This is a guest post authored by “Tex” Pomeroy. He is a Tokyo-based writer specializing in ICT and high technology.
Tokyo Startup Gateway was commenced in 2014 as a startup support program for those aged 15 to 39 and setting up shop in Tokyo, offered by the Tokyo Metropolitan Government. The secretariat operations are handled by a nonprofit organization based in Tokyo’s Shibuya district, renowned for being a Tokyo startup hub, called ETIC (Entrepreneurial Training for Innovative Community); as its name suggests, the organization offers training to young people who wish to start up and sustain new business enterprises.
In addition, this NPO also avails a purely private-sector Corporate Social Responsibility-type training project together with Mistletoe‘s Taizo Son known as SUSANOO. SUSANOO just finished gathering its 4th batch and provides bootcamps focused on social business. ETIC additionally arranges business internships for freshman and sophomore university students through its DRIVE internship program, not to mention having a Makers University set up to inculcate next-generation entrepreneurs and providing entrepreneurial support for the disaster-stricken Tohoku region.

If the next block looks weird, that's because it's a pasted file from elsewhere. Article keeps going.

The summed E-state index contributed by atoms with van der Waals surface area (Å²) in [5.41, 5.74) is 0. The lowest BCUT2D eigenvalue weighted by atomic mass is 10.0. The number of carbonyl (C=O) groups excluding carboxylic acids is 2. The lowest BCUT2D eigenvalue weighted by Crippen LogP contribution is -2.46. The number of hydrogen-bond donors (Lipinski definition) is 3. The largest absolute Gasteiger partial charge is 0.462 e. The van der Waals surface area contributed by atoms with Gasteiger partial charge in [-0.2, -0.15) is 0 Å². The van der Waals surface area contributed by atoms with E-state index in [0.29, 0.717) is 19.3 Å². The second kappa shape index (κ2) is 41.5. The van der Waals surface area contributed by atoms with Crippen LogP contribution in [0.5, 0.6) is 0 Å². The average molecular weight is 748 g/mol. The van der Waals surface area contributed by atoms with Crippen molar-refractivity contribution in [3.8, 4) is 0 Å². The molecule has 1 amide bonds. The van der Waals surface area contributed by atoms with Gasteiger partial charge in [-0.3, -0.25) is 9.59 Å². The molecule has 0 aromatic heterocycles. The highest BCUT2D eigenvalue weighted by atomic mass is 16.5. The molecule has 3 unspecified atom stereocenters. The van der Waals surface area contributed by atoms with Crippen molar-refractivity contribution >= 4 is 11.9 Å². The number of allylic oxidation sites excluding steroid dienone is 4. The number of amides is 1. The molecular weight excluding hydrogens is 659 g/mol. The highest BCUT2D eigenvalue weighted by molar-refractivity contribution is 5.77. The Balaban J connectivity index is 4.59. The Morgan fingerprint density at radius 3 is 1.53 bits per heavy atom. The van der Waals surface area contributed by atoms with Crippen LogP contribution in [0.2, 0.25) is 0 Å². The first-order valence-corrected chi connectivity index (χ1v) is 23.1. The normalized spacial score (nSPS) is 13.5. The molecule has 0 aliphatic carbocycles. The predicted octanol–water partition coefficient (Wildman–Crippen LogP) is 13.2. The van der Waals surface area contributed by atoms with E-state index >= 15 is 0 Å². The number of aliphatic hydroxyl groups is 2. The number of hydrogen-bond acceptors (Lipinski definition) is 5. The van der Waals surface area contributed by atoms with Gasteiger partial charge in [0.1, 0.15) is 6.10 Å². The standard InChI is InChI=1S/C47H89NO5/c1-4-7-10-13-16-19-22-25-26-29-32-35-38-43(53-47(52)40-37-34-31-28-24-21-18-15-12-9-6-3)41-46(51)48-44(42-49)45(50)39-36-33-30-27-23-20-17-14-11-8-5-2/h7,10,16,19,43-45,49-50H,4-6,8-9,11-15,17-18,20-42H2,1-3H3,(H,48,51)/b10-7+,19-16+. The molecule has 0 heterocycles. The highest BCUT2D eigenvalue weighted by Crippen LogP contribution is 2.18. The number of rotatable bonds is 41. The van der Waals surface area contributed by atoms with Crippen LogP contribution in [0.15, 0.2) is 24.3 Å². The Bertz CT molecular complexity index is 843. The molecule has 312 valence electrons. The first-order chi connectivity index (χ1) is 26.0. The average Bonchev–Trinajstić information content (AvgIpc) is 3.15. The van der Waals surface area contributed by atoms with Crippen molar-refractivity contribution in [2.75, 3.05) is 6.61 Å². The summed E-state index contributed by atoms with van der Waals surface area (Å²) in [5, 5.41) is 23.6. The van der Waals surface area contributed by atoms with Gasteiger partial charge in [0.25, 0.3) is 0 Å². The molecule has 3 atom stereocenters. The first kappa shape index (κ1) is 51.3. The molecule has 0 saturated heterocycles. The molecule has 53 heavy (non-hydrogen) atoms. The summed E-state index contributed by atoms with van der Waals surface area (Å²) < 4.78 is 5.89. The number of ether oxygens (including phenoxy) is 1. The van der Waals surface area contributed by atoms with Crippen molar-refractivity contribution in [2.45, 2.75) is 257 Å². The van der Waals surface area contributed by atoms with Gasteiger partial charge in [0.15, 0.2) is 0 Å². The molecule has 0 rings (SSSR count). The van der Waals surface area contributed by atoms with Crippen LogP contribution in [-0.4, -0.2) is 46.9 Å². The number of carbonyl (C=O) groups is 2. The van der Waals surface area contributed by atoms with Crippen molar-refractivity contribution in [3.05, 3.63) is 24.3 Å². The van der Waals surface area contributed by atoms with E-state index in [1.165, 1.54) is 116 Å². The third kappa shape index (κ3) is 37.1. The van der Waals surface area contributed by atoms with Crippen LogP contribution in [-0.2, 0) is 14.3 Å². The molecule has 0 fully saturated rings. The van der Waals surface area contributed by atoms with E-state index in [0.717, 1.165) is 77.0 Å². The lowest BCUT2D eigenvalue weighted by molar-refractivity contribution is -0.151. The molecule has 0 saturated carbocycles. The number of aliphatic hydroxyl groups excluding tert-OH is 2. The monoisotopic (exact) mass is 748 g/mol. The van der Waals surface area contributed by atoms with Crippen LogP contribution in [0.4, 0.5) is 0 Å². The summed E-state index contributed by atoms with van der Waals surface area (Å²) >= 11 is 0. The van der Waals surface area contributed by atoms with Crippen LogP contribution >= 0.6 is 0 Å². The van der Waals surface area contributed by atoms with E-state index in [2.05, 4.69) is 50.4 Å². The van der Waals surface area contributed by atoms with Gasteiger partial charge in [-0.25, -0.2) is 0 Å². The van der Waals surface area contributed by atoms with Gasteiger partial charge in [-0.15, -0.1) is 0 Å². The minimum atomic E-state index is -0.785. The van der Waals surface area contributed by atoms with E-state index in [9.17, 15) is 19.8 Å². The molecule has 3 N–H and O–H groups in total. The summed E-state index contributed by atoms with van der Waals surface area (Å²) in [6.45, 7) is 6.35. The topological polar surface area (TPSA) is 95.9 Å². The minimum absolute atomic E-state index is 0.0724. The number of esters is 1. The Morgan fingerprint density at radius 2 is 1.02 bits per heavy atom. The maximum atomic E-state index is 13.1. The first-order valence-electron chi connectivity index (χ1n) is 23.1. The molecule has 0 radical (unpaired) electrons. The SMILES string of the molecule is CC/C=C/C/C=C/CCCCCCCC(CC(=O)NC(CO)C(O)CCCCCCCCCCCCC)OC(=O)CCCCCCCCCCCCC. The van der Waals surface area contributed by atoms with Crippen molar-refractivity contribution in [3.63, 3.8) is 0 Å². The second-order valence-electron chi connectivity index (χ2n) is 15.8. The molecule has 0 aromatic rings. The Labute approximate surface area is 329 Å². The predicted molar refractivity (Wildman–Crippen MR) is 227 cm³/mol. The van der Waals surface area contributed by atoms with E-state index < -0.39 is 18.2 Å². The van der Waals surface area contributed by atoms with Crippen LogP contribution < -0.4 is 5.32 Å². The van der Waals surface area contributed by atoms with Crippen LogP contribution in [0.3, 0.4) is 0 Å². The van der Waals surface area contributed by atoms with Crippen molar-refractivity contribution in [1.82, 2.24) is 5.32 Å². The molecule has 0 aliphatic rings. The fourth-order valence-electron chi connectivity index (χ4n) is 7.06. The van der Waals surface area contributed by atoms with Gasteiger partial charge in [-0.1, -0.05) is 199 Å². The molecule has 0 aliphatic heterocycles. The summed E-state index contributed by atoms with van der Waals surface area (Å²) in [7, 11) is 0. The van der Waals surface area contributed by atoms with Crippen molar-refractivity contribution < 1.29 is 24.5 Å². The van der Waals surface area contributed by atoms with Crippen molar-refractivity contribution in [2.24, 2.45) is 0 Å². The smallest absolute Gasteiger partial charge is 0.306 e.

As for Tokyo Startup Gateway, the publicly-supported Tokyo effort will help those looking to start up, that is prior to incorporation, a new entity whether for profit or not by affording the opportunity to take part in an idea contest (in the form of business plans in “400 Japanese characters” regardless of nationality, but apparently must be fluent in Japanese). This year’s application was closed on June 12.
The contest leads to selection of those who obtain mentoring, given a look at plans for establishing startups, then given financial support for these businesses. Even if not selected, the applicants – especially those who did not make it to the final round in November of 2016, planning to start up by end of 2017 fiscal year – will be able to utilize the networks formed in moving forward their business activities as sources for Key Performance Indicators.
Not only has this contest led to many new challenges being brought forth by young entrepreneurs (as an aside, if one was still aged 39 as of April 1, one could still apply for that year) such as past applicants aiming to realize the world’s first typhoon powergen system and carrying out R&D on flying cars, but in addition has launched numerous women entrepreneurs due to about a third of the applicants being women. Indeed the program theme of “Change the Color of the World” seems to be the driving force in building an ecosystem for innovation in Tokyo.